In the inventive system disclosed herein, the volume of the seawater output from a water jacketed pipette to the stripper is determined gravimetrically. The sample bottle and the pipette are maintained at the same temperature. The sample stripper accommodates an auxiliary carrier gas flow in addition to the main flow. The auxiliary flow enters the stripper at the top and the main gas flow enters the stripper through the bottom. This ensures the quantitative recovery of analyte gases stripped from solution.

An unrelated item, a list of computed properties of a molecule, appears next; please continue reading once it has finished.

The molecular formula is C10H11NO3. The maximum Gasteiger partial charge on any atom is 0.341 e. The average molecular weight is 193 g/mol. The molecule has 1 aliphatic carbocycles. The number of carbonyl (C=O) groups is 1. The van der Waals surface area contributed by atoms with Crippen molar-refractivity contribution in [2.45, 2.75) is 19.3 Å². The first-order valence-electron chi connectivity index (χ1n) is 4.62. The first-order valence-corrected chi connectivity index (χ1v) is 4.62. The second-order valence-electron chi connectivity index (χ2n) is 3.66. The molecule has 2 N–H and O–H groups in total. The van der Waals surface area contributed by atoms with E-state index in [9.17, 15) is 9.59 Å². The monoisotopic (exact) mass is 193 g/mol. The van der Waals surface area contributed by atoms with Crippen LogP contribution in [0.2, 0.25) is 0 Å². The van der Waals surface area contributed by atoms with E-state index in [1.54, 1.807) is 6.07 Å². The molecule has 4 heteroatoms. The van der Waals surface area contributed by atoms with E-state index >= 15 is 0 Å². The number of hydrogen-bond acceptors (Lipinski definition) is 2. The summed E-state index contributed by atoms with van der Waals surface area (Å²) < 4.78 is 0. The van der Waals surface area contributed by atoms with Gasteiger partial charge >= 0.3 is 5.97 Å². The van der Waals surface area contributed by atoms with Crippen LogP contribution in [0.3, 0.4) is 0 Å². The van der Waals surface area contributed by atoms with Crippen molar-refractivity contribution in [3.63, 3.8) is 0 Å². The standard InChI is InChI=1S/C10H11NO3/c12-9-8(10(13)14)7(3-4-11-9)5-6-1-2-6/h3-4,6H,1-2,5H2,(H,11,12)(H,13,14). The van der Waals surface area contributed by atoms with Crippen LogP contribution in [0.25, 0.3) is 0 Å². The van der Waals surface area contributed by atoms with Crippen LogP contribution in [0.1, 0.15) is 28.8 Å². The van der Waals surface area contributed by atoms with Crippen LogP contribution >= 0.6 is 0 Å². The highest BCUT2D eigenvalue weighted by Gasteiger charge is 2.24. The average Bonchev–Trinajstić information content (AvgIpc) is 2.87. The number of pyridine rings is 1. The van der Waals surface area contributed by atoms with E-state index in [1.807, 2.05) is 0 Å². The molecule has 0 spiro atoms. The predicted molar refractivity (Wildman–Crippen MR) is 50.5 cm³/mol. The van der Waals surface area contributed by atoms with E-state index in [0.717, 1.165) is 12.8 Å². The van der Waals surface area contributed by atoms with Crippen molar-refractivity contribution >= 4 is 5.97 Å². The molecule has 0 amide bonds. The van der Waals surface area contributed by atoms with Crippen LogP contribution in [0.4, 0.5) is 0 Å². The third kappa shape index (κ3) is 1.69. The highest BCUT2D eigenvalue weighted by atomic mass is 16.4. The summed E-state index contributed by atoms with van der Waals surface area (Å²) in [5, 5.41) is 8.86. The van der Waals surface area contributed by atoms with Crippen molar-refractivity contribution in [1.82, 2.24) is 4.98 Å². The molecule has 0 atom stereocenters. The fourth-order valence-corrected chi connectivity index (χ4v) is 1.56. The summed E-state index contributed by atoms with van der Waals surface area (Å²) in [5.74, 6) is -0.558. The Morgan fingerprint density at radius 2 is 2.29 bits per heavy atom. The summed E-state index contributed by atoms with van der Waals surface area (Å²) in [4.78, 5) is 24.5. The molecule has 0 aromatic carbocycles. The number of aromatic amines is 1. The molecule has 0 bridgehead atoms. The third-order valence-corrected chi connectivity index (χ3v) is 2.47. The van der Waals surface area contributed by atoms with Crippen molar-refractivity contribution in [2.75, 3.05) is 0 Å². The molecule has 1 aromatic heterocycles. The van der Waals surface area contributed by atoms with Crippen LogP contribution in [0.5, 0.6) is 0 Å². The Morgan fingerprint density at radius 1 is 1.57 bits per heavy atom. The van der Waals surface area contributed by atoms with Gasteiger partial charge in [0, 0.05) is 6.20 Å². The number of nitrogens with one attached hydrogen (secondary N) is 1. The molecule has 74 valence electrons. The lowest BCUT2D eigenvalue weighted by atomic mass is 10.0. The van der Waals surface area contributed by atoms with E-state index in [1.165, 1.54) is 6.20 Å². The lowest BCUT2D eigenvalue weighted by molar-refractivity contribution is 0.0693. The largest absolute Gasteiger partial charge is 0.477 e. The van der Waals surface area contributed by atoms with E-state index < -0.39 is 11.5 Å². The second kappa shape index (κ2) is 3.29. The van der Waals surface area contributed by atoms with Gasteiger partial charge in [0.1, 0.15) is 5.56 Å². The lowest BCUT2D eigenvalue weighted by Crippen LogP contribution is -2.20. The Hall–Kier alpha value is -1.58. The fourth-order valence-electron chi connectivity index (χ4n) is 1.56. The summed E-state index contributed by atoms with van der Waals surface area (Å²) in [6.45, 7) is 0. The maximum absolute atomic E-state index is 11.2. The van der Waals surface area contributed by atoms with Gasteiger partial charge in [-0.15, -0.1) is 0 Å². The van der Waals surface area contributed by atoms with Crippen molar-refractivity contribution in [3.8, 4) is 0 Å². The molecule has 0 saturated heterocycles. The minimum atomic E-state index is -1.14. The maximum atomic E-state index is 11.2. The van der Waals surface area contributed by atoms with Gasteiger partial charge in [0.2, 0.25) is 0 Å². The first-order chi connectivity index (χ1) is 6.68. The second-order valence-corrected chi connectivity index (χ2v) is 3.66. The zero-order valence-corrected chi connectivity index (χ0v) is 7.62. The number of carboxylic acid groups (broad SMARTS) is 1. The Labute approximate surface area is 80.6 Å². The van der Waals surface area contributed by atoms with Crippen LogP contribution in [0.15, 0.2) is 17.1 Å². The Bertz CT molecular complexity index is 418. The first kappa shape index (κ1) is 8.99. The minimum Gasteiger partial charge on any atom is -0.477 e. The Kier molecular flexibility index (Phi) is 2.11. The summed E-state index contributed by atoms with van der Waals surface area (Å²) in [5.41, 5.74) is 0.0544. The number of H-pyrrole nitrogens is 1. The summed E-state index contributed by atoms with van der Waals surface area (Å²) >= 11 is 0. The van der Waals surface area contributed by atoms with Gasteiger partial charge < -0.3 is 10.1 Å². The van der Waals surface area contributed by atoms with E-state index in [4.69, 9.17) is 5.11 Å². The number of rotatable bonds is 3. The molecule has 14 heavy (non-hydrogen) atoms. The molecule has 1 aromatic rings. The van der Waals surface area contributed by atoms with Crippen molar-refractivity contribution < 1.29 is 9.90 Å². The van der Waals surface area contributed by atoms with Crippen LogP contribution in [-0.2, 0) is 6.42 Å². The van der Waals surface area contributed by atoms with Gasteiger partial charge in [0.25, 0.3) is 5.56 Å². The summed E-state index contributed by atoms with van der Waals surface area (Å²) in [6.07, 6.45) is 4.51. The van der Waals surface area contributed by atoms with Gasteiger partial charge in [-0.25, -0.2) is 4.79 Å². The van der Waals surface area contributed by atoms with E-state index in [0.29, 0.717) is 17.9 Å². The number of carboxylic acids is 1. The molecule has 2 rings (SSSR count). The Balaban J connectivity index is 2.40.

Further, in this system, a fourth gas stream called the head-space gas is used to pressurize the sample bottle and fill the pipette. The head space gas feature controls the gas composition of the head-space which develops in the sample bottle as the sample flows from the bottle into the pipette. For example, if the TCO2 content of surface seawater is measured, compressed air (330 ppm CO2) could be used as the head-space gas because surface seawater would already by equilibrated with air (atmosphere) containing 330 ppm CO2. After the pipette is full, the sample bottle headspace is opened to the atmosphere to equalize the pressure inside and outside the bottle. At this point, the pressure and composition of the head-space gas inside the bottle are 1 atmosphere and 330 ppm CO2, respectively. For a surface seawater equilibrated with the atmosphere as in the example above, the concentration of CO2 is equal in both the water and air (330 ppm) at one atmosphere of pressure, and by using a head-space gas of compressed air this relationship is maintained during the analysis so that no CO2 gas is likely to be forced into or out of the sample during the analysis in response to a concentration or pressure gradient. Note that only a small fraction of the TCO2 in seawater is in the molecular phase as CO2 gas, rather 99% appears in the ionic phase as bicarbonate or carbonate ions, but the coulometric titration is so sensitive that the small exchanges of molecular CO2 into or out of the head-space could be measured, and cause under or over estimates of the true TCO2 concentration. For seawater collected at depths ≧300 meters, a head-space gas enriched in CO2 (1000 ppm) would be used, but it is not necessary to custom fit the head-space gas to each sample because the exchange rate is slow compared to the analysis time and so much is known about the saturation status of seawater with respect to CO2. However, in practice and principle an independent CO2 containing head-space gas is demonstrably superior to the CO2 -free pneumatic gas used in the prior art. The above would also apply to other gases dissolved in seawater such as methane, hydrogen sulfide, etc. After the analysis is completed, the sample bottle is re-pressurized and the pipette re-filled and the cycle repeated for the next replicate.